Regulators define swaps; most are counted in

WASHINGTON Wed Apr 27, 2011 5:38pm EDT

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WASHINGTON (Reuters) - Most existing swap products will be traded on exchanges under proposals by U.S. futures and securities regulators that define what transactions should be covered by last year's financial oversight law.

The proposals provide the market some long-awaited clarity. Regulators have been criticized for not acting on the definitions rule sooner -- making it hard for everyone from banks and insurance companies to commodity traders to prepare for the new regulations and the impact on their bottom line.

Some critics have argued it is problematic for regulators to move forward on other regulations for the roughly $600 trillion swaps market without first clearly laying out which products will be covered.

The Commodity Futures Trading Commission said on Wednesday it was reopening the comment period for most rules it has already proposed for as much as 30 days.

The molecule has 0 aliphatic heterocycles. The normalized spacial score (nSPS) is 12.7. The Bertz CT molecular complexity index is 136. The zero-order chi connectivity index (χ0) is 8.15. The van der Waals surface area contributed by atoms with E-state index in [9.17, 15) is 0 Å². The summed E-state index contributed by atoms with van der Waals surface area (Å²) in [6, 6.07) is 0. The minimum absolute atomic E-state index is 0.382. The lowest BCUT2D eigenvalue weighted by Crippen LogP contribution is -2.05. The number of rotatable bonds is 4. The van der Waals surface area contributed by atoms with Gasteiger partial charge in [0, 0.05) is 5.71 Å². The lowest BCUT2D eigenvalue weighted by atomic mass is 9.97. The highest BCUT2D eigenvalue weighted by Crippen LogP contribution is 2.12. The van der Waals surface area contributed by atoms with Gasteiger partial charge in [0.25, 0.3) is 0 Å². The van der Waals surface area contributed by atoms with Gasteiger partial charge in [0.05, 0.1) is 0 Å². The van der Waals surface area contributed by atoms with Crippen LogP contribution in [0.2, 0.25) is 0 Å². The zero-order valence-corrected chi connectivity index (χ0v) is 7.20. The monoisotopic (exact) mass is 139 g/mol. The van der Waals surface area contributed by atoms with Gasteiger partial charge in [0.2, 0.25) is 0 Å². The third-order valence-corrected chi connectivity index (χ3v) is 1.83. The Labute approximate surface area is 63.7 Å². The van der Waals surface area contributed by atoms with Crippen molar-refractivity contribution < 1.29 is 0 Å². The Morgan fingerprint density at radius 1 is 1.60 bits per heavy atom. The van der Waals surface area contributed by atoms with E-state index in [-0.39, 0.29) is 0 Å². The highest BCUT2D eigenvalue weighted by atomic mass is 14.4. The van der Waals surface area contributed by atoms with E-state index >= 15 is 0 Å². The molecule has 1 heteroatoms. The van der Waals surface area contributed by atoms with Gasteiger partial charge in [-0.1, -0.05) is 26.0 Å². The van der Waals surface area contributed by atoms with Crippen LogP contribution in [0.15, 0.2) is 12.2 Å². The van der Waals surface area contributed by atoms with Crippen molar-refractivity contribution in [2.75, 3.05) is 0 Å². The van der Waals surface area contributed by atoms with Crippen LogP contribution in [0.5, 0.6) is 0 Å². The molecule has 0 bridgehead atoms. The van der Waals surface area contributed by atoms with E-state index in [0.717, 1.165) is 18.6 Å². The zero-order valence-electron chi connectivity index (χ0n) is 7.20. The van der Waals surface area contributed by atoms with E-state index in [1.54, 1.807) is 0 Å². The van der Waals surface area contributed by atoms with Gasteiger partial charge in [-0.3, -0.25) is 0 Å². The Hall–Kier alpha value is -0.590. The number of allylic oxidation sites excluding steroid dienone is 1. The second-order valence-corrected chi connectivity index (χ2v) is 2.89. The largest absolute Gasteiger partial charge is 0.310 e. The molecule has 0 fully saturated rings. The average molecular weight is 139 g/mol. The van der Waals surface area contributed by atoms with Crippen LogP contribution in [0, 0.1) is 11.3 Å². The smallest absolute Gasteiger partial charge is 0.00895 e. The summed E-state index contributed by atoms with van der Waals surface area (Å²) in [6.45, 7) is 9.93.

The bulk of existing swap products and transactions would be defined as swaps under the proposals issued by the CFTC and the Securities and Exchange Commission. Products designated as swaps are subject to clearing requirements and must trade on exchanges or swap execution facilities.

Swaps would include foreign exchange swaps and forwards, foreign currency options, commodity options, cross-currency swaps, and forward rate agreements, under the proposals.

An exemption would apply to certain insurance products, consumer and commercial transactions, such as a contract to purchase home heating oil and loan participations.

Commodity forward contracts are not regarded as swaps, a relief to physical commodity traders who feared those transactions might face greater regulation and higher costs.

"From an ag markets perspective, I think the forward exclusion provision is a real success," said Commodity Markets Council President Christine Cochran on the Reuters Global Ags Forum. "We were able to get it on the CFTC's radar and the framework outlined gives us something to work with."